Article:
Warning on ‘get rich quick’ schemes as huge sums lost to investment fraud
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Fraud officers are warning the public about ‘get rich quick’ investment scams after Nottinghamshire victims lost huge sums.
In recent months, Nottinghamshire Police has received dozens of reports of people falling victim to advance fee fraud.
This is where scammers promise an individual something valuable in return for paying a specified amount of money upfront.
When the target pays, there may be a series of further fees demanded or the fraudster will simply disappear – leaving the victim thousands of pounds out of pocket.
New data reveals 41 cases were reported to Nottinghamshire Police in July – significantly higher than May and June, when 30 and 28 cases were reported respectively.
In one case, a woman in her 60s was conned out of £24,000 in an online cryptocurrency scam. The victim told officers she clicked on an advert for a bitcoin investment scheme that appeared to be promoted by financial journalist and broadcaster Martin Lewis.
After entering her details, she was immediately called by someone who said she would be put in touch with a financial advisor who would do the work for her. She was told there would be a £250 fee for the advisor's work, which she paid.
She then invested various sums of money and downloaded an app to see how much profit she was making. But in reality, her balance was empty and she had merely been looking at the rates for various cryptocurrencies.
In another fraud, an elderly couple paid £56,000 over a period of seven months, also believing they were investing in bitcoins. But again, it was a scam – which the couple said they’d fallen for because the person on the end of the phone had been “very polite and persuasive”.
In a third case, a vulnerable female was almost defrauded out of £70,000 in similar circumstances. Thankfully, this was stopped by her bank after it correctly invoked a banking protocol.
Detective Sergeant Tara Clapperton, of Nottinghamshire Police’s fraud team, urged people to think extremely carefully before investing in schemes advertised online.
She said: “Investment fraud is prevalent across the UK and is sadly destroying many lives.
“With the cost-of-living crisis still at the forefront of everyone’s minds, there is the potential that more people will fall victim to this devastating type of fraud as they try to find a way to get quick financial returns to help pay the bills.
“While criminals are now using social media to target people with fake investment opportunities, the ‘typical’ cold calling tactics also haven’t gone away, so we must not be complacent and remain alert to these types of approach.
“If you’re contacted by anyone not known to you and unexpectedly asking you to invest or to send them money, you should treat it with caution. Don’t be pushed or rushed into anything you are not sure of and remember, if it is too good to be true, then it probably is!
“Always be on your guard and take time to do your research thoroughly before deciding to invest any amount of money. If it sounds too good to be true, it probably is. Follow the Take Five to Stop Fraud advice as it will help protect you and your money.”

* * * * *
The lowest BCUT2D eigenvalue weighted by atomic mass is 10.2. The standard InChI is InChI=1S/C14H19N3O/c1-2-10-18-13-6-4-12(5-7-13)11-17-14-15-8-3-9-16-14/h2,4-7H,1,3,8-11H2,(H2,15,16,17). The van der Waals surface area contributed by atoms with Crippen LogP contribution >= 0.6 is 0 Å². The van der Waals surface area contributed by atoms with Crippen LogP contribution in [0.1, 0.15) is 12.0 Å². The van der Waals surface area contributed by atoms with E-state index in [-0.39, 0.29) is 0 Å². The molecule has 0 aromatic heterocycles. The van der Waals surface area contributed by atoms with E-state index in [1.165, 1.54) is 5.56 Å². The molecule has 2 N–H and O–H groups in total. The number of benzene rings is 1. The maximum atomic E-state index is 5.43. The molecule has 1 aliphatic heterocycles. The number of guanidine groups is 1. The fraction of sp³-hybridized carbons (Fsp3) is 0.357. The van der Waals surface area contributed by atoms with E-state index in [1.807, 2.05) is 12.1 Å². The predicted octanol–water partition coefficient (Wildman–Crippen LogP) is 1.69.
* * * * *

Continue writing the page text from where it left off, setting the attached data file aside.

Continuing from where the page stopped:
How to spot the signs and protect yourself:
Before deciding to invest, always do your research and do not let anyone rush you. Only criminals will put pressure on you to make a quick decision. Stop, take time to think and consult trusted friends and family members before parting with your money
Be cautious if you are asked to change money into cryptocurrency to invest or make a payment via cryptocurrency. This is often a tactic used by fraudsters
Be aware that some investment opportunity approaches can come via social media. Always undertake additional research to check the validity of such an opportunity
Fraudsters have been known to hack social media accounts to promote bogus investments. If you are making an investment based on a recommendation from a friend or family member sent via social media, check that this has been sent by them
Scammers will often create professional looking websites and utilise fake business premise locations to give an impression of legitimacy
Never let anyone take control of your phone or computer for any reason. A reputable business would never do this
Check on the FCA website to see if an investment business is authorised by the Financial Conduct Authority.
People are urged to follow the Take Five to Stop Fraud advice:
STOP: Taking a moment to stop and think before parting with your money or information could keep you safe
CHALLENGE: Could it be fake? It’s ok to reject, refuse or ignore any requests. Only criminals will try to rush or panic you
PROTECT: Contact your bank immediately if you think you’ve fallen for a scam and report it to Action Fraud
If you think you have been a victim of fraud you should report it to Action Fraud, which is the UK’s national fraud reporting centre, online by visiting www.actionfraud.police.uk or by calling on 0300 123 2040.
It’s also important to report all fraud-related incidents to Action Fraud to help build a national picture and help prevent others falling victim to scams.